Last weekend, we celebrated a great solemnity: The Assumption of the Blessed Virgin Mary. There is a principle called ‘Progressive Solemnity’ which essentially means that the more important a liturgical celebration, the more we should take care to make it especially solemn. And so, I took the opportunity to do something that, I’ll be honest, I wish we did more, but at the very least I make it a point to try to do on Solemnities; I used incense (except at the 4:30 Mass, I did not think about it in time to prepare.)
I know that incense is one of those things that some people love and some people hate. But whichever side you stand on, you should at least know the reason we use it in the Liturgy.
Like many practices in the Liturgy, the use of incense has both practical and theological beginnings. And also, like many other things in the liturgy, the reasons for its introduction do not exhaust the development of the understanding of its significance (and as a side note, I believe the Holy Spirit is responsible for helping us to introduce things that have deeper symbolism and purpose than is realized at their introduction.)
Incense is used throughout the Bible in ritual practices. It symbolizes, for example, prayer rising up to God (see, for example, Psalm 142.) In the early times of the Church, services were largely ‘underground’ as Christianity had not been culturally accepted. Once it was, and spaces specifically dedicated to the liturgy were built, incense was introduced more consistently. One of the reasons for its use was quite practical and somewhat silly to our modern sensibilities: it covered up the smell of hundreds of unwashed people crowded together in a tight space (and we think it tough when our air-conditioning goes down!)
But besides the basic practical reason, which obviously does not have a real purpose in our day and age, there are still real spiritual and practical purposes in the use of incense. I have already mentioned the symbolism of our prayers rising up to heaven, which reminds us of our purpose in the Liturgy. But a more significant and practical purpose is what incense does to fill our senses.
It is easy to see that the Liturgy is meant to ‘fill our senses,’ helping us to enter into this all-important act of worship with all our being. We hear music and bells, we make bodily gestures, we have all kinds of visual symbolism, and we taste the Eucharist. Incense fills the last remaining gap: our sense of smell. It is readily acknowledged in the scientific community that smell and memory association is extraordinarily strong. I’m sure that almost all of us know the feeling that comes so readily when we smell lilies, which are used often at funeral homes. I know every time I smell lilies, I am immediately transported back to my Grandmother’s visitation. Smells connect us to memories and experiences. And so, when we use incense consistently in the liturgy, the smell becomes associated with deep, liturgical solemnity and prayer. This association can make it so much easier for us to enter into that mental space. We smell incense and our brains tell us, “Something profound is happening,” and “It’s time to pray.”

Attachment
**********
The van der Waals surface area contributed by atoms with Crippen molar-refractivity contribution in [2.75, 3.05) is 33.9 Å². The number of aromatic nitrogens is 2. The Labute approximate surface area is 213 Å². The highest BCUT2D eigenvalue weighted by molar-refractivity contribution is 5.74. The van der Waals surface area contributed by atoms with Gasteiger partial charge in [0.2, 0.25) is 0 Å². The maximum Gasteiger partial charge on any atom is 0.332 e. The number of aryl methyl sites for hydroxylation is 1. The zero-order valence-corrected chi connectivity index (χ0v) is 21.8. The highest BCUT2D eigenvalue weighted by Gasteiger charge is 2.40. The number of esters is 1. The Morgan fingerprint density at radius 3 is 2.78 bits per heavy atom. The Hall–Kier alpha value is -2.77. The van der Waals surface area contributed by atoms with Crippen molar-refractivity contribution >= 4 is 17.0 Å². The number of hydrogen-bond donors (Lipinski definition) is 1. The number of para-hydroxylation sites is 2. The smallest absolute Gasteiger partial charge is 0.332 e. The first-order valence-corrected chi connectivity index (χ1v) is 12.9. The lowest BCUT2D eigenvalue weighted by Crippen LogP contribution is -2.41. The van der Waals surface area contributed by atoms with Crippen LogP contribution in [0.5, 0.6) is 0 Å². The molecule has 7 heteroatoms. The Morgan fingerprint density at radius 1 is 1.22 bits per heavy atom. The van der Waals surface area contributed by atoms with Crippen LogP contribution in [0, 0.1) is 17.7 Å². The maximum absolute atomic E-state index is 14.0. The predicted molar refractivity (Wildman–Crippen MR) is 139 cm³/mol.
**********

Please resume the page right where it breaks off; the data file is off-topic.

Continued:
Incense also provides some very important, and often subconscious, visual cues. Because we experience Mass every week, we can so easily become inoculated to the fact that what happens before us is the most profound and mysterious miracle that will happen in any of our lives.
And the great mystery of it should not be understated. What happens before us on that altar is beyond any of our intellects. No matter how learned, no matter how wise any of us are, it remains an incredible mystery, as deep and as wondrous as the very nature of God.
We need to stay in touch with the mystery, less we think we have exhausted its wonder. Incense does something very obvious to our vision: it clouds it. It ‘gets in our eyes,’ so to speak. Think of the times during the Mass that we use incense. We incense the altar at the beginning, the book of the Gospels which is the very Word of God, the altar again at the offertory, the priest who stands in the person of Christ and the congregation which is the body of Christ as the Church, and the body and blood of Christ at the consecration. These are all times when we are raising something up to God through prayer (think, for example, of the fact that when we use Eucharistic Prayer 1, the priest bows and says, “Command that these gifts be borne by the hands of your holy angel to your altar on high in the sight of your divine majesty.”) But also, these are times when we are acknowledging that there is a great mystery before us. And incense can help us experience that mystical reality.
If we let it, incense can help fill the gaps in our senses and bring us more fully into a bodily embrace of the liturgy. I hope that, with this understanding of its purpose, we all will, at the very least, understand and accept that it has a significant purpose and try to embrace its functionality when it is used.